Air compression company Direct Air estimates that Propercorn’s peanut butter and almond product has 71% of air in each bag
The UK is said to produce between 12,000 and 15,000 metric tonnes of bagged popcorn a year. Emma Dolby, marketing manager at air compression company Direct Air, investigates whether manufacturers use excessive packaging for these tasty treats.
The food industry has been thrown under the spotlight for its use of excess packaging.
Non-recyclable wrapping and excess plastics are being scrutinised by both the media and the public, and the realisation of the environmental impact has become apparent over the years.
The crisp sector has been under increasing pressure to make a change as the majority of these snacks are not provided in recyclable packaging – and with 90% of adults in the UK regularly consuming these, it’s no wonder there is a public outcry for this to shift.
However, one of the UK’s favourite snacks has managed to escape the net when it comes to this public outrage.
With its focus on being the alternative “healthier” snack, popcorn is steadily becoming a national culprit for refusing to make a change to a more environmentally-friendly alternative to packaging.
Do popcorn manufacturers have too much air in their packaging?
Direct Air has conducted a study into the excess “air” used within the popcorn industry.
Not only is this a waste of excess plastic materials, but also leaving consumers feeling short-changed after their purchase.
A lack of consistency among brands makes it almost impossible for consumers to determine exactly how much they are actually paying for and if they are getting value for their money.
Air, typically nitrogen, is used within the food industry to preserve products and is essential for ensuring consumers receive a high-quality product with a longer shelf life.
However, some brands appear to be using an unnecessarily high amount of air.
Propercorn’s peanut butter and almond product was the worst contender, with a staggering 71% of air in each bag.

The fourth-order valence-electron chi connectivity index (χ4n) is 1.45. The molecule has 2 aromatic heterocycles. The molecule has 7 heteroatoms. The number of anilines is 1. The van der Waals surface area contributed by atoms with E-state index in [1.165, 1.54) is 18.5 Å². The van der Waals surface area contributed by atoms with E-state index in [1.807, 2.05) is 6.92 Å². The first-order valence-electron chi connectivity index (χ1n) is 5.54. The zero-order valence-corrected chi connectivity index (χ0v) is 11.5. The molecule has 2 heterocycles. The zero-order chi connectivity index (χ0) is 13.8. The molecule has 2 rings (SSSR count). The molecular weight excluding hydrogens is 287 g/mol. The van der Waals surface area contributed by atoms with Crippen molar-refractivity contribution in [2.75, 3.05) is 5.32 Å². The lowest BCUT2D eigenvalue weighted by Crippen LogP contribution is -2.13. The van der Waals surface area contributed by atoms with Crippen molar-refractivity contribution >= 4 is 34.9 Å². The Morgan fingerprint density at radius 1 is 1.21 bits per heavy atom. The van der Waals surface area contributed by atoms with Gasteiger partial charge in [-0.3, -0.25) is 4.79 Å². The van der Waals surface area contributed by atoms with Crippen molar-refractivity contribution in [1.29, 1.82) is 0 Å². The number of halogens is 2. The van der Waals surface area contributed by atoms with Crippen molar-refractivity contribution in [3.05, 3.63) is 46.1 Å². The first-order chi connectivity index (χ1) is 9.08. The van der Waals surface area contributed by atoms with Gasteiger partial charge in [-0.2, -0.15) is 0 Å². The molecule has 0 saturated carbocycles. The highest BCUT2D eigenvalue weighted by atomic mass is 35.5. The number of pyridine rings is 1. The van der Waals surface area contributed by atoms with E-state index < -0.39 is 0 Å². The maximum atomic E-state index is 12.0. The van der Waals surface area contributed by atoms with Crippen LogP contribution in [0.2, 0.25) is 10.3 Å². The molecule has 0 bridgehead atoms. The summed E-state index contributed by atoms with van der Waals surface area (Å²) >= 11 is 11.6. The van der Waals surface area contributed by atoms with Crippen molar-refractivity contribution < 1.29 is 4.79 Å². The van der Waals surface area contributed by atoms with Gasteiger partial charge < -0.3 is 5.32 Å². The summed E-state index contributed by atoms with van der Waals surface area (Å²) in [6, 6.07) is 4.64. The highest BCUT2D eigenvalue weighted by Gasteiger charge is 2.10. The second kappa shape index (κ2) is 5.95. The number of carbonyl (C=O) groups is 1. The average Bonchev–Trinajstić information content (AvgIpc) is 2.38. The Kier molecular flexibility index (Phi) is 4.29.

The best value for money was Marks & Spencer’s salted caramel popcorn, with a respectable 31%.
The full results are as follows:
- Propercorn peanut butter and almond – 71%
- Nude sweet and salty – 62%
- Nude simply salted – 62%
- Tyrrell’s sweet – 57%
- Metcalfe’s toffee apple – 55%
- Tyrrell’s sea salted – 55%
- Tesco salted – 55%
- Marks & Spencer salted – 55%
- Metcalfe’s sweet ‘n’ salt – 54%
- Propercorn perfectly sweet – 54%
- Waitrose sea salty – 53%
- Waitrose sweet and salty – 53%
- Tesco sweet and salty – 52%
- Butterkist cinema sweet – 48%
- Butterkist toffee – 44%
- Marks & Spencer salted caramel – 31%
On average, bags of popcorn contain 54% air, which leads to an average of 86p of every £1.58 spend on popcorn is being spent on air.
While these industries may not change as many will argue the weight of popcorn is stated on the packaging, why are they not making the change to reduce their packing for the sake of our overflowing landfills?
Popcorn manufacturers shouldn’t be able to ‘slip the net’ in packaging
It’s predicted that this form of packing can take up to eight decades to decompose, considering these products are consumed at a fast pace, it seems to be an abhorrent amount of time for these to breakdown.
Popcorn bags, known as “pillow packs”, don’t just provide a way to keep products fresh but also provides protection during transit.
Consumers don’t want to be met with crushed products upon opening their favourite snacks, so it appears little can be done soon to change the style of packaging.
We can consider that some of these brands have been able to achieve a quality product with as little as 31% air, why are the worst offenders unable to produce the same? More air equates to larger packing, and more materials wasted and thrown away.
The popcorn industry should not feel they can “slip the net” when it comes to eco-friendly packaging.
More manufacturers are attempting to become eco-conscious and provide alternatives to traditional packaging.
Greatergood Design founder and creative director Daniel Hinde said: “I think there are some really interesting things happening within closed-loop, renewable and refillable packaging.
“Packaging is also available now, especially for things like snack bars that can be completely composted and decompose down like a fruit peel.
“Edible food packaging is also something I have heard we will be seeing an introduction of.
“We also have a lot of natural material packaging being developed that again can be composted and breaks down in a suitable environment.
“Particularly within food and drink, these kinds of solutions have to be taken into consideration on a per-product basis, as what works well for one product might not necessarily work well for another.”